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Author: Jonathan Kaye | Website: http://www.amethyst-research.com

Step 2. Define the triangle class

Now we will create the triangle class. Within the movie clip, add a new layer and label it "definitions". Open the Actions panel for the first keyframe and enter the following:

function TriangleClass () {
this.cobj = new Color(this);

// Allow TriangleClass to inherit MovieClip properties
TriangleClass.prototype = new MovieClip();

// Update draws the triangle at the current base and height values.
TriangleClass.prototype.update = function () {
if (this.applyTint) {
this._xscale = 10 * this.tbase;
this._yscale = 10 * this.theight;

// Connect the class with the linkage ID for this movie clip
Object.registerClass("FTriangle", TriangleClass);

You have just defined the component class! Let's take a closer look at the instructions you used to get this far.

Advanced #initclip

The mischievous among you may be wondering what would happen if you put something other than a method, constructor, or registerClass within the #initclip pragmas. The answer is that it will be evaluated at the _root level, with "this" referring to _root as well.

That means that you can refer to the component only through method definitions, so you have to avoid the temptation to use a statement such as "this.myProp = 5;" to try to set a property of the component outside of the constructor or a component method. You need to bring that statement into the constructor or into a method. That goes as well for defining event handlers, such as onEnterFrame or onPress.

If you want to define these event handlers for your component, they should be done as

myComponentClass.prototype.onEnterFrame = function () {...}

or from within a constructor or method:

function myComponentClass () { ... this.onEnterFrame = function () { ... } ... }

While the approaches are functionally equivalent, the former is more efficient if you want it to apply to the whole class because it defines the method once for the class, whereas the latter defines the method for each instance of myComponentClass.

#initclip and #endinitclip

Flash MX has two new statements ('pragmas'), #initclip and #endinitclip, that are used in defining components. When you make a component, you define a constructor for the class, define all the methods, and then register (connect) the class with the movie clip.

The #initclip and #endinitclip pragmas are used to mark a block of code for a component definition and registration. The code within the pragmas gets executed only one time during the playback of the whole movie, regardless of how many instances of the component you are using in the movie. The code within the pragmas is executed before any code in the timeline of the movie clip. This allows you to refer to class methods immediately when the clip is placed, overcoming a limitation of Flash 5 that required one to wait one keyframe before defined methods became available.

Note: The pragmas #initclip/#endinitclip are really only useful for defining components. At first glance, they may have seemed like they should work to evaluate a block of code on any timeline, but they do not.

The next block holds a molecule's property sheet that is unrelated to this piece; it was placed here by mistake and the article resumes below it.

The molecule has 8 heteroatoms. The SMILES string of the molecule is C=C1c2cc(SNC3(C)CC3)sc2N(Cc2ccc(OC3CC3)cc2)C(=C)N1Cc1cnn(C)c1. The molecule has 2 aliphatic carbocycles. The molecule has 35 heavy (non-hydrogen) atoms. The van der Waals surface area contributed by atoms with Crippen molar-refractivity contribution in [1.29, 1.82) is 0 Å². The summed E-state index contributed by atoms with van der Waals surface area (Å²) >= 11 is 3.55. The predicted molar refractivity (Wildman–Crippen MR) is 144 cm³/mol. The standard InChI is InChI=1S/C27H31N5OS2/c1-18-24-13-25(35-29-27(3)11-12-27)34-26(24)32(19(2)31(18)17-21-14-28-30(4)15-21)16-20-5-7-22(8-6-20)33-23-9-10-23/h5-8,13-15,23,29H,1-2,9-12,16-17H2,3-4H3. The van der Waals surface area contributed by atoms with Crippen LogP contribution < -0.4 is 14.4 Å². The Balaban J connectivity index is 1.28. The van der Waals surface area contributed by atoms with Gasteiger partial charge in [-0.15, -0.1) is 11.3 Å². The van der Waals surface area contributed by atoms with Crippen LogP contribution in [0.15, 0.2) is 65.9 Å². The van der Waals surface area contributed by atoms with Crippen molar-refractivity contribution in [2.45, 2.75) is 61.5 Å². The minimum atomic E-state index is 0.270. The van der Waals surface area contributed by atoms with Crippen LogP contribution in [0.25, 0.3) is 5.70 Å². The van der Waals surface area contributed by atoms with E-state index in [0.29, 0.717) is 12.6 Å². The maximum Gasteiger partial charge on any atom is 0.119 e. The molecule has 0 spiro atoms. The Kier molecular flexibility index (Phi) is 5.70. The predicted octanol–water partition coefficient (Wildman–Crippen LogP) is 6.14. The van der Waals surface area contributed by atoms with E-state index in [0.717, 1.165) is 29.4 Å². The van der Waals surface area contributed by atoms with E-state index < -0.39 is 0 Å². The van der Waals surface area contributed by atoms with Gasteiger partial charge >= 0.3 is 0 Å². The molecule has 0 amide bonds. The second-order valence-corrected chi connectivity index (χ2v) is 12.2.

The TriangleClass Constructor

function TriangleClass ()

This defines the constructor for the triangle component. When Flash creates the component, it will call this constructor and execute its actions. The properties (tbase and theight) are automatically set by default already (we will see how, later).

Setting Up Inheritance of Movie Clip Properties and Methods

TriangleClass.prototype = new MovieClip();

When you issue the instruction to connect the class definition to a movie clip, Flash reassigns the type of the movie clip to the type (class) we define. However, we still want the movie clip to behave like a movie clip, so we have to set up our new class to inherit the methods and properties of movie clips. Therefore, the statement above sets up the inheritance so that we can use any method and property of a movie clip with our component.

It is imperative that this statement follows immediately after the constructor and before any methods have been defined for the class.

Triangle Update Routine

TriangleClass.prototype.update = function ()

This method draws the triangle at the current base and height values. It first checks to see if we are supposed to apply the tint to the triangle, and, if so, it applies the tint. The property "applyTint" is a true or false value that tells us whether or not to apply the tint. However, once a tint has been applied, it cannot be removed, only tinted to something else. This is a limitation of our programming strategy, which has been kept as simple as possible for didactic purposes.

In this example, we multiply by 10 rather than 100 because we originally set the triangle to a width and height of 10.

Registering the Class with the Movie Clip

Object.registerClass("FTriangle", TriangleClass);

This is the critical instruction that links the class (TriangleClass) with the movie clip identified with the Linkage ID "FTriangle". In Step 6, we will label the component with this Linkage ID.

» Level Intermediate

Added: 2002-04-16
Rating: 8 Votes: 55
(10 being the highest)
» Author
Jonathan Kaye, PhD, is the President and CTO of Amethyst Research LLC, an award-winning interactive design and engineering firm specializing in the creation of online device simulations. He and David Castillo are the authors of "Flash for Interactive Simulation: How to Construct and Use Device Simulations", to be published by Delmar Thomson Learning in November, 2002 (the accompanying web site will be www.FlashSim.com).
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